European Grouping of Territorial Cooperation – Report on EGTC
Border areas are historically often peripheral in the various states and often has weaker development compared to the central parts of the nation state. This generates a need to find new and alternative forms for establishing cross-border cooperation has kept pace with the growing EU integration process.
One of the forms used in order to manage cross-border cooperation is what is known as Euroregions. The form is used throughout Europe, but often faces problems. After an initiative from the Council of Europe, the so-called Madrid Convention of 1980 however gave sub-national bodies the right to maintain international contacts. The discussions led to Regulation No 1082/2006 of the Council and the European Parliament of 5 July 2006 that opened up for the possibility to create a special legal body for cross-border cooperation, namely European Grouping of Territorial Cooperation.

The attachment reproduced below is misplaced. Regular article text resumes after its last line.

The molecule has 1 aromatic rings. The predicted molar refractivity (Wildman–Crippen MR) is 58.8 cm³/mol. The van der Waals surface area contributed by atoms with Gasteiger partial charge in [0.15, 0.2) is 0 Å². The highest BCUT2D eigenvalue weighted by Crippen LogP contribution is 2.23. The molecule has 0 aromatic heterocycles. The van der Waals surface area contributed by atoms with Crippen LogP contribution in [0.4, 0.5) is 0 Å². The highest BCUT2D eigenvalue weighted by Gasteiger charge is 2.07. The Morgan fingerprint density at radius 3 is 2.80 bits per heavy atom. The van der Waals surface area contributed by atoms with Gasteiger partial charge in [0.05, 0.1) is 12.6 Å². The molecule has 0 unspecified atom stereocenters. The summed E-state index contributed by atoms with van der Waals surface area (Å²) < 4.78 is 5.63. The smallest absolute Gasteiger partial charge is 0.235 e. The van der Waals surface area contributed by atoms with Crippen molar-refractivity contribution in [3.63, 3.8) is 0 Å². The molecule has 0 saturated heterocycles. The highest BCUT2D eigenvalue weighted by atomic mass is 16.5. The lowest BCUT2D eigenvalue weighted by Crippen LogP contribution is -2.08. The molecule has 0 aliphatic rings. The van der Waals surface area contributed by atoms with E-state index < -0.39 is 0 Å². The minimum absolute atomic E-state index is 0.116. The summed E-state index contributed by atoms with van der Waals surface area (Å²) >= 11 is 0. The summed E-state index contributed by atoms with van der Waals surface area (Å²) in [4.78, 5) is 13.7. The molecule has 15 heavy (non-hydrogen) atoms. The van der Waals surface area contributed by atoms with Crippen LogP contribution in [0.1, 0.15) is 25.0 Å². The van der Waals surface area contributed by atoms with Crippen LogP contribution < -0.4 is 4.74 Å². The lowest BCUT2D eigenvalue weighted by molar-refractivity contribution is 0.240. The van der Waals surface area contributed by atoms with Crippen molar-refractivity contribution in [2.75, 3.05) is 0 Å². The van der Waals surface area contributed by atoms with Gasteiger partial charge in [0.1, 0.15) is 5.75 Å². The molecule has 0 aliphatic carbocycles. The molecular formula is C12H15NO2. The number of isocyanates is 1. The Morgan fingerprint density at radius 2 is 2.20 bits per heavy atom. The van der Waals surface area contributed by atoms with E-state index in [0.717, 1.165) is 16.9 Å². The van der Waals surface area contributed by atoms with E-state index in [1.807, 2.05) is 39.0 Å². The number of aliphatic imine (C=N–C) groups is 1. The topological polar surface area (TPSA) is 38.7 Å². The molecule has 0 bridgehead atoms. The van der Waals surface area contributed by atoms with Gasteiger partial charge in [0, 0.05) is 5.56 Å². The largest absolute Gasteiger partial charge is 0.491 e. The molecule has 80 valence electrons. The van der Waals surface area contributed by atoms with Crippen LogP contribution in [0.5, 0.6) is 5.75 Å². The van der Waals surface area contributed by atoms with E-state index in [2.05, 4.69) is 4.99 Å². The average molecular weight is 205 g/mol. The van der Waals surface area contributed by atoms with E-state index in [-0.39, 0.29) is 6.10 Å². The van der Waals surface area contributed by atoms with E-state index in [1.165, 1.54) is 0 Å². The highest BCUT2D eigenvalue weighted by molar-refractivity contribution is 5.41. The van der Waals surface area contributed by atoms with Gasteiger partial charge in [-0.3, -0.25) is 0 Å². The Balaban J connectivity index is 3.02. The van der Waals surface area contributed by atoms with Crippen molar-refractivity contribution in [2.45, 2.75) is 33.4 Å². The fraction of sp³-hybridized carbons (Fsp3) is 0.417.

The purpose of this report is to describe the EGTC instrument from a legal and political perspective, with special consideration to the legal aspects. We have also chosen to describe the origin of EGTC in order to illustrate how it has grown relatively fast. Then we will put forward how the EGTC tool is used in other cross-border regions today and how it could be used in future co-operations. However, the EGTC is a relatively new tool and therefore it is difficult to draw any extensive conclusions at this early stage.